There’s been a lot of press on this case, so we’ll skip the facts. Kizer is charged with 1st-degree intentional homicide and other felonies in connection with the death of a man she says trafficked her. She asserts §939.46(1), which provides “an affirmative defense for any offense committed as a direct result” of human or child sex trafficking. In a split decision, SCOW decided two questions of statutory interpretation. Now the circuit court must apply the clarified statute and decide whether Kizer gets a jury instruction on this defense at trial.
Section 939.46(1m) provides:
A victim of a violation of s. 940.302 (2) or 948.051 has an affirmative defense for any offense committed as a direct result of the violation of s. 940.302 (2) or 948.051 without regard to whether anyone was prosecuted or convicted for the violation of s. 940.302 (2) or 948.051.
The main questions on appeal were: (1) what is an offense “committed as a direct result” of a violation of the human trafficking statutes; and (2) does the statute provide a complete defense to 1st-degree intentional homicide or does it just mitigate a 1st-degree conviction to a 2nd-degree conviction?
Justice Dallet wrote the majority opinion, which A.W. Bradley and Karofsky joined. R.G. Bradley joined all of it except ¶¶27-29 and the accompanying footnotes. Roggensack filed a dissent joined by Ziegler and Hagedorn.
Here is the nub of Dallet’s decision:
¶2 We hold that an offense is “committed as a direct result” of a violation of the human-trafficking statutes if there is a logical, causal connection between the offense and the trafficking such that the offense is not the result, in significant part, of other events, circumstances, or considerations apart from the trafficking violation. We also hold that § 939.46(1m) is a complete defense to first-degree intentional homicide.
Importantly, Dallet stressed that the majority’s definition of “committed as a direct result” is broader (translation: more defense friendly) than the court of appeals’ definition in this case:
¶15 . . . [W]e emphasize that the offense need not be a foreseeable result of the trafficking violation and need not proceed “relatively immediately” from the trafficking violation. Kizer, 398 Wis. 2d 697, ¶15. In this respect, we disagree with the court of appeals’ decision, which interpreted § 939.46(1m) to apply when an offense “arises relatively immediately from” and is a “logical and reasonably foreseeable consequence” of the trafficking violation. See id. We see no basis in the language of the statute for imposing such categorical rules, which would run counter to the ordinary meaning of the phrase “direct result” and the nature of the underlying trafficking crime. Unlike many crimes, which occur at discrete points in time, human trafficking can trap victims in a cycle of seemingly inescapable abuse that can continue for months or even years. See, e.g., Wis. Dep’t of Justice, 2019 Law Enforcement Assessment of Sex Trafficking in Wisconsin 17-18 (2019). For that reason, even an offense that is unforeseeable or that does not occur immediately after a trafficking offense is committed can be a direct result of the trafficking offense, so long as there is still the necessary logical connection between the offense and the trafficking. (Emphasis supplied).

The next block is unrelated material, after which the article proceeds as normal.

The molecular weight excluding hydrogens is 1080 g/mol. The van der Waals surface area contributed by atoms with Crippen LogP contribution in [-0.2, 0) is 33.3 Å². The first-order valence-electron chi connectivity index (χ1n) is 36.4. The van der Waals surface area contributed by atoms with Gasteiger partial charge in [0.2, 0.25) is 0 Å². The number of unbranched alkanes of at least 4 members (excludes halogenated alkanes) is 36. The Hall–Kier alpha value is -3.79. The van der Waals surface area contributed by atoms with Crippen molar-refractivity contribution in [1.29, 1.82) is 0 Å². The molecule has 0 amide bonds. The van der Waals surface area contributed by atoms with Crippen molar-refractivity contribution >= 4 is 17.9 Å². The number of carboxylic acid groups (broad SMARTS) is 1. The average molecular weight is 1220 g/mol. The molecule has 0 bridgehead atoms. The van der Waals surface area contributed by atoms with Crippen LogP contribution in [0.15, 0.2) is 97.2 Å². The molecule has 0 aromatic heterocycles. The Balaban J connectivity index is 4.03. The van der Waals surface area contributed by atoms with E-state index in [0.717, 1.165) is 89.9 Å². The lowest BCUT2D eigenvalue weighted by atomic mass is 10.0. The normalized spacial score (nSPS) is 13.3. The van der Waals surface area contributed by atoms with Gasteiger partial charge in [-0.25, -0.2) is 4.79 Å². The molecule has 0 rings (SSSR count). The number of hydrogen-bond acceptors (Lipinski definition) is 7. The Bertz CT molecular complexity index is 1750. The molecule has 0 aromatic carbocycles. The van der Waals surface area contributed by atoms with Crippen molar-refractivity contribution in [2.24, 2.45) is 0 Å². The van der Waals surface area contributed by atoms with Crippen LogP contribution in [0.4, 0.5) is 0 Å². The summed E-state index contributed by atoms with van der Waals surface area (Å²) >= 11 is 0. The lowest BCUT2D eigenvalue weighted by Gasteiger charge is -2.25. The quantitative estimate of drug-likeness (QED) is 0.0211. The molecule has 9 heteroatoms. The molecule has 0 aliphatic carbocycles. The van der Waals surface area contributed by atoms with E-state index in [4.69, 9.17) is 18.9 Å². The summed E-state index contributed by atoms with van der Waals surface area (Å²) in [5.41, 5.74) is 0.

In ¶¶27-29, Dallet holds that §939.46(1m) is ambiguous as to whether it provides a complete defense to 1st-degree murder. When ambiguity exists in a criminal statute, courts apply the “rule of lenity”–i.e. they resolve ambiguities in favor of the defendant unless legislative history clarifies the statute’s meaning. Courts do this in order to avoid usurping the legislature’s function and to ensure that the public receives fair notice of prohibited conduct. Majority, ¶27 (citing State v. Luedtke, 2015 WI 42, ¶73, 362 Wis. 2d 1, 863 N.W.2d 592; State v. Cole, 2003 WI 59, ¶67, 262 Wis. 2d 167, 663 N.W.2d 700; and State v. Quintana, 2008 WI 33, ¶66, 308
Wis. 2d 615, 748 N.W.2d 447).
Because legislative history does not clarify the ambiguity in §939.46(1m), the majority relies on the rule of lenity to hold that it provides a complete defense.
In long footnotes, Dallet writes that “there is some variation across our cases and the federal courts as to when the rule of lenity applies.” Plus she admits that using legislative history to clarify a criminal statute may be at odds with giving the public fair notice of prohibited conduct. Majority, ¶27 n. 9-10.
R.G. Bradley, pointing to the majority and dissenting opinions, notes that reasonable minds differ on whether the statute provides a complete defense to 1st-degree murder. As a result, SCOW must apply the rule of lenity in this case. That’s why she joins the majority and not Roggensack’s dissent, which uses common law, model legislation, and a lot of statutory cross-references to conclude that §939.46(1m) does not provide a complete defense. See R.G. Bradley’s concurrence, Roggensack’s dissent.
R.G. Bradley does not join the majority entirely because she objects to the idea that a court may apply the rule of lenity except when legislative history clarifies the statute’s meaning. She argues that a court may not consult legislative history before applying the rule of lenity. R.G. Bradley’s concurrence, ¶33.